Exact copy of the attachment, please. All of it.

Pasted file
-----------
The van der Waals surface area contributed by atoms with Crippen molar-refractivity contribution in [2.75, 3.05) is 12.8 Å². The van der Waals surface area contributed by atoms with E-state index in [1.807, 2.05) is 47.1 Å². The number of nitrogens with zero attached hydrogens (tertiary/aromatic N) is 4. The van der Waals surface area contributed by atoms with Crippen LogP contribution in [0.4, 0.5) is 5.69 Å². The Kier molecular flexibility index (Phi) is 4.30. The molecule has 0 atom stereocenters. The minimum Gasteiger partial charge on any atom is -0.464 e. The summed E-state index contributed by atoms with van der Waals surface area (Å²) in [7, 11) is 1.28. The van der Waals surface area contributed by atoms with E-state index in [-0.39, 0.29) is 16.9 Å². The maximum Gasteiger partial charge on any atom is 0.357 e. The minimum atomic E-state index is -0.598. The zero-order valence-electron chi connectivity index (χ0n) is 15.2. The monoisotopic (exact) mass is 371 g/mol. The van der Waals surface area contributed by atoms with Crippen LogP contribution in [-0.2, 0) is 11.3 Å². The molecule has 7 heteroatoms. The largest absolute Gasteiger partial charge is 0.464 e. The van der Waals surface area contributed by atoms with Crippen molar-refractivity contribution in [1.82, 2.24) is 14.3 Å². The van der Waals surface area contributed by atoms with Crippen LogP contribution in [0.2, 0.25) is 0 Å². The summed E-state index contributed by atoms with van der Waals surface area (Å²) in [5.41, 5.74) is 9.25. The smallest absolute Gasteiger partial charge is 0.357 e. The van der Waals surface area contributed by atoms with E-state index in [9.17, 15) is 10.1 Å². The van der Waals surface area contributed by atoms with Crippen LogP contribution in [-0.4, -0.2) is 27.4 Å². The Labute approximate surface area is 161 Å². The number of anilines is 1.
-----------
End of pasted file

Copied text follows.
The van der Waals surface area contributed by atoms with Crippen molar-refractivity contribution in [2.75, 3.05) is 12.8 Å². The van der Waals surface area contributed by atoms with E-state index in [1.807, 2.05) is 47.1 Å². The number of nitrogens with zero attached hydrogens (tertiary/aromatic N) is 4. The van der Waals surface area contributed by atoms with Crippen LogP contribution in [0.4, 0.5) is 5.69 Å². The Kier molecular flexibility index (Phi) is 4.30. The molecule has 0 atom stereocenters. The minimum Gasteiger partial charge on any atom is -0.464 e. The summed E-state index contributed by atoms with van der Waals surface area (Å²) in [7, 11) is 1.28. The van der Waals surface area contributed by atoms with E-state index in [-0.39, 0.29) is 16.9 Å². The maximum Gasteiger partial charge on any atom is 0.357 e. The minimum atomic E-state index is -0.598. The zero-order valence-electron chi connectivity index (χ0n) is 15.2. The monoisotopic (exact) mass is 371 g/mol. The van der Waals surface area contributed by atoms with Crippen LogP contribution in [-0.2, 0) is 11.3 Å². The molecule has 7 heteroatoms. The largest absolute Gasteiger partial charge is 0.464 e. The van der Waals surface area contributed by atoms with Crippen molar-refractivity contribution in [1.82, 2.24) is 14.3 Å². The van der Waals surface area contributed by atoms with Crippen LogP contribution in [0.2, 0.25) is 0 Å². The summed E-state index contributed by atoms with van der Waals surface area (Å²) in [5.41, 5.74) is 9.25. The smallest absolute Gasteiger partial charge is 0.357 e. The van der Waals surface area contributed by atoms with E-state index in [9.17, 15) is 10.1 Å². The van der Waals surface area contributed by atoms with Crippen LogP contribution in [-0.4, -0.2) is 27.4 Å². The Labute approximate surface area is 161 Å². The number of anilines is 1.